You know what sucks? Developing emails. This is one email project done for Garmin that I tried having some fun on, and made a bit more interesting by adding dynamic images too.
We wanted recipients of the email to feel like they were a part of something bigger, contributing their fitness tracking data live to help the world’s total, as it raced to beat its yesterday.
What’s the point
Inspire movement & drive traffic & for Beat Yesterday campaign site.
Make it update itself?
Despite the web changing constantly, emails are still stuck ten years in the past in terms of tech, which makes doing something different really hard.
I love Gifs they’re especially powerful when used subtly and with class. The website, and the campaign were based on dynamic live data, so it seemed the perfect opportunity to leverage gifs. s
Actual live data
Here’s the hard part: Get the email to update to the actual live cumulative total of data that was coming in from Garmin Connect. So that if I opened the email at 3:55pm, I got our current count of steps the world needs left to beat yesterday’s step count. A 60 second gif turned out to be a good balance between average open time, and performance/file size.
- Start with an image src linked to a generic 60 gif, so something will show.
- Hook in to home-brewed API to calc steps left to beat yesterday = total steps made today - yesterdays total steps .
- Calculate the next 60 seconds of data.
- Generate 60 second gif that counted over 60 seconds worth of data.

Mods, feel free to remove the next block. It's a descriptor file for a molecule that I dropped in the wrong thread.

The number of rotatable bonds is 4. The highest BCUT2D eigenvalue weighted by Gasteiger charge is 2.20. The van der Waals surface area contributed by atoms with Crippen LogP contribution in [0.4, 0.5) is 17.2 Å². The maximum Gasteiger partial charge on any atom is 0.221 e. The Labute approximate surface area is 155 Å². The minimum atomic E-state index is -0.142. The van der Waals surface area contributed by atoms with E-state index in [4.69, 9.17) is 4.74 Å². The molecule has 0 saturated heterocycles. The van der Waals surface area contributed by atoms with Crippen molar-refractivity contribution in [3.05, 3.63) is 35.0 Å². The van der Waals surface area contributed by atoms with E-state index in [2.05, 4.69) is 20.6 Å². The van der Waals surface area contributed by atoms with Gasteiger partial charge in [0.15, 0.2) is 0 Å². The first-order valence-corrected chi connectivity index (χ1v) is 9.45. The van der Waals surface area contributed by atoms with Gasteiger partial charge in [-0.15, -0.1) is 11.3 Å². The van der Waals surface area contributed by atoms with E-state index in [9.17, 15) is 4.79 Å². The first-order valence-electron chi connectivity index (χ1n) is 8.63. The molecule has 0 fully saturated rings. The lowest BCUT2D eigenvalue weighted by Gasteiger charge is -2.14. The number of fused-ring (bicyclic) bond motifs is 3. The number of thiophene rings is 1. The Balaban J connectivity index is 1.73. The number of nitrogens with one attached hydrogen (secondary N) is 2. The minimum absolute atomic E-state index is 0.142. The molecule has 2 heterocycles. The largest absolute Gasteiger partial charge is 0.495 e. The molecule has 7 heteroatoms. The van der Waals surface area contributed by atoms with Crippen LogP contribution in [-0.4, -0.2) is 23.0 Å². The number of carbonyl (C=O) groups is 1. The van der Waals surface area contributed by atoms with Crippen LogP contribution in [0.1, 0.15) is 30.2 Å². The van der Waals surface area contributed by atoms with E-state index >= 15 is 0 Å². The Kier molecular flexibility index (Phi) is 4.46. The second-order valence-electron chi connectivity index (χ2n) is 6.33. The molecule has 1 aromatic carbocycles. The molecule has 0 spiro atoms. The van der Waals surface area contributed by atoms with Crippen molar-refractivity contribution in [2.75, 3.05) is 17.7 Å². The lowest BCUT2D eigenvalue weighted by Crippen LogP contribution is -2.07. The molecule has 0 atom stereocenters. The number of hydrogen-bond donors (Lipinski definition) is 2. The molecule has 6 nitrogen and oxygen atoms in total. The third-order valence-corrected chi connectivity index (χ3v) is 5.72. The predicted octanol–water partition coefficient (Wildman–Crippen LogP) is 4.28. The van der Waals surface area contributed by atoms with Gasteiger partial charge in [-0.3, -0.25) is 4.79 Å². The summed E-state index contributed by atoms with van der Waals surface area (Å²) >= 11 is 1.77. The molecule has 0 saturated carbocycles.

- Run a CRON job every 60 seconds that ran a bash script to post the new 60 second gif from a dynamic PHP server to a static server where it would be viewed in the email (probably not best practice, but got the job done).
Dynamic, dynamic images
So, the email isn’t actually running a script, it’s simply linking to the same gif, that’s updated on the server every 60 seconds. Several of countdowns write-ups I read link to a script that runs some trickery to work in emails, or create a gif where the last frame is constantly updated.
The email we were sending needed to be a bit more compatible, and assets needed to be run off of a static server (had the potential to be accessed by over 500k users at a time). Using a GIF turned out to be a bit more compatible (some versions of Outlook only show the first frame of gifs, but most other major clients rendered fine), and running the script on a separate server didn’t require the load and performance hit of using a dynamic server everytime someone opened the email.
Turns out, gmail caches images across emails. So, if I have a Gmail account and open the email first, Gmail makes a ‘Gmail-cache’ version of that image and serves it to the next person on Gmail who opens the same email.
To allow the gif to be reloaded from our static servers every 60 seconds, we were able to cache bust using unique queries on the end of the image src.
Resources & Credits
It’s shockingly difficult to find many technical details on email countdowns and dynamic email images. The best I found, is this article by Alex Ilhan. The foundation of the script used is based on his script for a countdown timer on Github, so again credit to Alex.
You can check out my (somewhat) sanitized PHP up on github.
See the Pen Self-updating HTML email by Hans Engebretsen (@hans) on CodePen.
I am by no means a PHP expert, so I’m 100% positive, there’s a better way to do this, this is what got the job done for me.